• $\begingroup$ You're right. This isn't a proof, but I hope it still provides some intuition $\endgroup$ – sudo rm -rf slash May 15 '17 at 12:46

This answer uses a tiny bit of trigonometry, in the form of the cosine function. All you need to know about the cosine function is that $\cos \phi$ increases from $-1$ to $1$ as $\phi$ goes from $180^\circ$ to $0^\circ$, hitting zero when $\phi$ is $\pm 90^\circ$.

Pick a point in space and call it "the origin." A straight arrow starting at the origin is called a vector. Lots of other things can be called vectors too, but arrows in space are the examples that motivate the whole business.

Two fundamental ideas in geometry are the ideas of length and angle. When talking about arrows, geometers like to package length and angle into a single measurement, called the inner product. The inner product $\langle v, w \rangle$ of two arrows $v$ and $w$ can be defined as $$\|v\|\|w\| \cos \theta_{v,w},$$ where $\|v\|$ is the length of $v$, $\|w\|$ is the length of $w$, and $\theta_{v,w}$ is the angle between $v$ and $w$. The Cauchy-Schwarz inequality is the fact that $$\langle v, w \rangle \le \|v\| \|w\|.$$

The Cauchy-Schwarz inequality is totally obvious from the way we defined the inner product, so why does it deserve a name? For three reasons:

  • The Cauchy-Schwarz inequality is equivalent to the triangle inequality, a fundamental fact about how distances work.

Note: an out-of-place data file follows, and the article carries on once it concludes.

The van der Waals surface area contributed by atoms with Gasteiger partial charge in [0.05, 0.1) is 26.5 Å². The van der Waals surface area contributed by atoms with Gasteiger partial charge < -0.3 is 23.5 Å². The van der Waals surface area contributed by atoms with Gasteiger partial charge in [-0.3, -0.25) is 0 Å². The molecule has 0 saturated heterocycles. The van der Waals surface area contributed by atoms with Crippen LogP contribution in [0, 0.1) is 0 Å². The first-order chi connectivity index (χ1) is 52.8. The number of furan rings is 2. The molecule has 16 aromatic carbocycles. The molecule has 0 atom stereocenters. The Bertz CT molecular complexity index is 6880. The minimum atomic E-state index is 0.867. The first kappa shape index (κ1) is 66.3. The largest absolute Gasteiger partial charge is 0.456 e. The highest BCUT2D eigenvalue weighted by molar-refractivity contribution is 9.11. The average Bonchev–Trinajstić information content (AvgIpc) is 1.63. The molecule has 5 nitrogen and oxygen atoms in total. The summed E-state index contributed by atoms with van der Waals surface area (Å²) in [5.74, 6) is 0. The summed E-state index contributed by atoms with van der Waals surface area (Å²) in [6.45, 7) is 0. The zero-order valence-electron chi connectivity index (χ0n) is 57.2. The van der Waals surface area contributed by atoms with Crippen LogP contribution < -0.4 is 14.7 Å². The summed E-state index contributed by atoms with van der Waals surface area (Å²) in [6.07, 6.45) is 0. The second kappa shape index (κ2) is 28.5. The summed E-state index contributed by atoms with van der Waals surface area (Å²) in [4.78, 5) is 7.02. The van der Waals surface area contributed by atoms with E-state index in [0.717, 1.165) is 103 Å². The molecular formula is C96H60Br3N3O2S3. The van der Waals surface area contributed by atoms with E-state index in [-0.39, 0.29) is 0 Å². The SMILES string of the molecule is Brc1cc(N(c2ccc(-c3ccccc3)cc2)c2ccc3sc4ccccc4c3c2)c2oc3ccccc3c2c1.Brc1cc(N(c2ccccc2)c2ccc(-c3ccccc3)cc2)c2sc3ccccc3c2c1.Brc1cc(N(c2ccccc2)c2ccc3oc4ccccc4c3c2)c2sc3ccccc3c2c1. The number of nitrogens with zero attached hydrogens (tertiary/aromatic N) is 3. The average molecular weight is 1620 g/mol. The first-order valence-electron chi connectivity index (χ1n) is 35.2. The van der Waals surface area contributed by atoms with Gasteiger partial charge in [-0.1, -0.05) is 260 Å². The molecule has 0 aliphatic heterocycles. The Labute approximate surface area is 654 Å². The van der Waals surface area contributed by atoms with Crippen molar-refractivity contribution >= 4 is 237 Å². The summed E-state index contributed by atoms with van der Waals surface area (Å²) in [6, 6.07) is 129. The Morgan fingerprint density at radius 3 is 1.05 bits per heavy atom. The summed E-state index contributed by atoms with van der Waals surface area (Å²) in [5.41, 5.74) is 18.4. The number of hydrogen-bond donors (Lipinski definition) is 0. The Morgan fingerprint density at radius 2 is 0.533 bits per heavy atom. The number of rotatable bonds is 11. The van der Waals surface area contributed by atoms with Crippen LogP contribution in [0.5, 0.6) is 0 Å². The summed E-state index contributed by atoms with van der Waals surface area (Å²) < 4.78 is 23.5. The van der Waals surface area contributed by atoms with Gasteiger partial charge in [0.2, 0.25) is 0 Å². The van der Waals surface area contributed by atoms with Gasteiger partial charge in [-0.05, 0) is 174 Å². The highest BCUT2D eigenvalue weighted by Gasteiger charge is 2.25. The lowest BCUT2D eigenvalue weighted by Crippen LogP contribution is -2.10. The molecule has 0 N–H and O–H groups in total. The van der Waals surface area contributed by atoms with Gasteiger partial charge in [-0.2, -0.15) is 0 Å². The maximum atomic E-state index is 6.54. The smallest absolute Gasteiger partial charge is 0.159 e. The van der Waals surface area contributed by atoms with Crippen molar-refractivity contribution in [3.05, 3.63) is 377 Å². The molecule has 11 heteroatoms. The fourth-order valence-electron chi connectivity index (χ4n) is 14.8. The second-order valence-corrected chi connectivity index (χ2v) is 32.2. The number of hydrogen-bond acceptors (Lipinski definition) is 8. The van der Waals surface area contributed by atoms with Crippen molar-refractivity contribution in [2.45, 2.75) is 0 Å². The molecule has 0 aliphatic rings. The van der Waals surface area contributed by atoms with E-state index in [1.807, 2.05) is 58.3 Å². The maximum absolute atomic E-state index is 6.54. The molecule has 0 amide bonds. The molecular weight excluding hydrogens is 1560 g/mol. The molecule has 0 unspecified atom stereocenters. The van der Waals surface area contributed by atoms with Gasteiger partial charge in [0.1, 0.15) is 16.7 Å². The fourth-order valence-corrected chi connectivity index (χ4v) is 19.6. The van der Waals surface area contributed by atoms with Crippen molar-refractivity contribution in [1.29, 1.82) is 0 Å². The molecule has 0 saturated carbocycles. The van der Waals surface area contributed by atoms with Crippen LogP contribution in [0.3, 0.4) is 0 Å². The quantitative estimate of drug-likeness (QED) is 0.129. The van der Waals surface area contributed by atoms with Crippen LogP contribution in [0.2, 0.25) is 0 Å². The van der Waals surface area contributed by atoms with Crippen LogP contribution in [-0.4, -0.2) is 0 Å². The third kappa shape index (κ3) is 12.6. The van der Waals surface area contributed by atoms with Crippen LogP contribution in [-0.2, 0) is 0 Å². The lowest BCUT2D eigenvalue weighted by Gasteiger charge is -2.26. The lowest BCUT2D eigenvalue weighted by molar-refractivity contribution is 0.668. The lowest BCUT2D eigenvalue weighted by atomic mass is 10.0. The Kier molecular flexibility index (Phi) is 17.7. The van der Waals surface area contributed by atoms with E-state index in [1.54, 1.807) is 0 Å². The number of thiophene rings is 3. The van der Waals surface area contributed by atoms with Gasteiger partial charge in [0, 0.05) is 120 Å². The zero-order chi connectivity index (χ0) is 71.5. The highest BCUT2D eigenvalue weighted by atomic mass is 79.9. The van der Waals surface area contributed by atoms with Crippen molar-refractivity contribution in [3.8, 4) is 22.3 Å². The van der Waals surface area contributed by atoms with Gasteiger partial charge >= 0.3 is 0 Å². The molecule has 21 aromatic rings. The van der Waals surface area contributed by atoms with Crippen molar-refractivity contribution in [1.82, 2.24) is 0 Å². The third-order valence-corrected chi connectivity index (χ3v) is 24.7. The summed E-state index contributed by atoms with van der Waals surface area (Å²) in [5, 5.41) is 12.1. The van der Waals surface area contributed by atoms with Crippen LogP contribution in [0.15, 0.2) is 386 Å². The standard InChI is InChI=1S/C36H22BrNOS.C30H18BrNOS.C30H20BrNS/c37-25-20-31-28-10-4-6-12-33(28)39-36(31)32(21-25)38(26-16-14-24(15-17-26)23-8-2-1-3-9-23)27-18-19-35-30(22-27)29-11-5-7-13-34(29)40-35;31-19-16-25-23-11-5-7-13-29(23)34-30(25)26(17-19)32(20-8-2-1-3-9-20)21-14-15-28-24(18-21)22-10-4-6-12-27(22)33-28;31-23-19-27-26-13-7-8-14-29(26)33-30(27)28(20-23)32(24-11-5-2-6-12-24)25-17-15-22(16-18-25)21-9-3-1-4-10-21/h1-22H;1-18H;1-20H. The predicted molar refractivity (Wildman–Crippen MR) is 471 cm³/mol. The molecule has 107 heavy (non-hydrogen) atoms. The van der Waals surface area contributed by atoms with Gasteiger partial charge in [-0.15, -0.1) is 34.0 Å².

• There are other ways to define the inner product between arrows in space, and most of them make the Cauchy-Schwarz inequality much less obvious.
  • Things other than arrows in space can be called vectors, and the Cauchy-Schwarz inequality is true for them too. For example, sound waves can be called vectors. The "length" of a sound wave is its total energy, and the "angle" between two sound waves is a measurement of how they interfere. The triangle inequality is the fact that when two sounds interfere, the energy of the combined sound can't be greater than the total energy of the two original sounds.
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    $\begingroup$ Note the asker does clarify that they haven't learned Trigonometry yet. $\endgroup$ – Todd Wilcox Nov 9 '15 at 16:44
  • $\begingroup$ @ToddWilcox Nonetheless, this might be motivation to learn some. To have C-S without trigonometry would be unusual, I think. Geometric interpretations lead quickly to trigonometry, and if this is out of contests then learning some trigonometry as an adjunct to geometry will rapidly become essential. $\endgroup$ – Mark Bennet Nov 10 '15 at 21:12
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    $\begingroup$ @ToddWilcox: Whoops, I missed that! I'll edit a bit. $\endgroup$ – Vectornaut Nov 10 '15 at 23:57

Cauchy's inequality is (the square of) the triangle inequality for vectors (in $n$-dimensional space) with Pythagorean distance, $|x| = \sqrt \sum x_i^2$. Schwarz contributed a nice proof that generalizes well.

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The most easy example I know, even useful in everyday life:

2 same rectangles each made out of edge length of a and b

are smaller or equal to

2 squares, each made of a and b separately.

Or in ever day terms: Squares make the best use of edge length to gain area.

General: |⟨X,Y⟩|≤∥X∥⋅∥Y∥

in a more concrete form (case):

|ab| ≤ |a||b|

... more concrete (rectangle vs square - case):

2 *(a * b) ≤ a * a + b * b